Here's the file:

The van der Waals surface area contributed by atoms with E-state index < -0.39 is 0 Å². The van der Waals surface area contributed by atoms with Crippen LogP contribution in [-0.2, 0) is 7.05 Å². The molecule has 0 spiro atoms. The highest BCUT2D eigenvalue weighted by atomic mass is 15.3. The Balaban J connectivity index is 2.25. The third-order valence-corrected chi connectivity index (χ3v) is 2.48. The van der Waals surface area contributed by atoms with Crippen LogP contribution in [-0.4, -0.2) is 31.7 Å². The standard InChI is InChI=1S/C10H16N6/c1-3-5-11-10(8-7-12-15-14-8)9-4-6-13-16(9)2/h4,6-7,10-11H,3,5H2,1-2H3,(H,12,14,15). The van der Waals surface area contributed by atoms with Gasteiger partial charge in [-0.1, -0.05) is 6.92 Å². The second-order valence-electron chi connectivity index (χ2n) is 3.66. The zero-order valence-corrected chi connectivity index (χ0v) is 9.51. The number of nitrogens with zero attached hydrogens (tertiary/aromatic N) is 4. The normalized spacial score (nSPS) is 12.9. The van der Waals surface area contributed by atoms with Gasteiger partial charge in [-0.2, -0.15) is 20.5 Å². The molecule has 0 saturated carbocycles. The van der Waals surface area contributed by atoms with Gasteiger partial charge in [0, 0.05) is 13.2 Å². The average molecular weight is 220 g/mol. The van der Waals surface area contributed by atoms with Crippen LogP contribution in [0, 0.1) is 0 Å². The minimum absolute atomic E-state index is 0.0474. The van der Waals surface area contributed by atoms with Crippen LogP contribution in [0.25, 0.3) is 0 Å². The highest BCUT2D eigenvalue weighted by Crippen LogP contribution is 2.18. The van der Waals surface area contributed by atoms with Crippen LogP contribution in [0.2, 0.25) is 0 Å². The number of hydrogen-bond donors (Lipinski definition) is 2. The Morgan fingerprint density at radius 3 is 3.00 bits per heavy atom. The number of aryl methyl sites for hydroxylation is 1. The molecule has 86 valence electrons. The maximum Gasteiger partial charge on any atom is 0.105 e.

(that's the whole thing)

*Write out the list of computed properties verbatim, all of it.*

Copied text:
The van der Waals surface area contributed by atoms with E-state index < -0.39 is 0 Å². The van der Waals surface area contributed by atoms with Crippen LogP contribution in [-0.2, 0) is 7.05 Å². The molecule has 0 spiro atoms. The highest BCUT2D eigenvalue weighted by atomic mass is 15.3. The Balaban J connectivity index is 2.25. The third-order valence-corrected chi connectivity index (χ3v) is 2.48. The van der Waals surface area contributed by atoms with Crippen LogP contribution in [-0.4, -0.2) is 31.7 Å². The standard InChI is InChI=1S/C10H16N6/c1-3-5-11-10(8-7-12-15-14-8)9-4-6-13-16(9)2/h4,6-7,10-11H,3,5H2,1-2H3,(H,12,14,15). The van der Waals surface area contributed by atoms with Gasteiger partial charge in [-0.1, -0.05) is 6.92 Å². The second-order valence-electron chi connectivity index (χ2n) is 3.66. The zero-order valence-corrected chi connectivity index (χ0v) is 9.51. The number of nitrogens with zero attached hydrogens (tertiary/aromatic N) is 4. The normalized spacial score (nSPS) is 12.9. The van der Waals surface area contributed by atoms with Gasteiger partial charge in [-0.2, -0.15) is 20.5 Å². The molecule has 0 saturated carbocycles. The van der Waals surface area contributed by atoms with Gasteiger partial charge in [0, 0.05) is 13.2 Å². The average molecular weight is 220 g/mol. The van der Waals surface area contributed by atoms with Crippen LogP contribution in [0, 0.1) is 0 Å². The minimum absolute atomic E-state index is 0.0474. The van der Waals surface area contributed by atoms with Crippen LogP contribution in [0.25, 0.3) is 0 Å². The highest BCUT2D eigenvalue weighted by Crippen LogP contribution is 2.18. The van der Waals surface area contributed by atoms with Crippen LogP contribution in [0.2, 0.25) is 0 Å². The number of hydrogen-bond donors (Lipinski definition) is 2. The Morgan fingerprint density at radius 3 is 3.00 bits per heavy atom. The number of aryl methyl sites for hydroxylation is 1. The molecule has 86 valence electrons. The maximum Gasteiger partial charge on any atom is 0.105 e.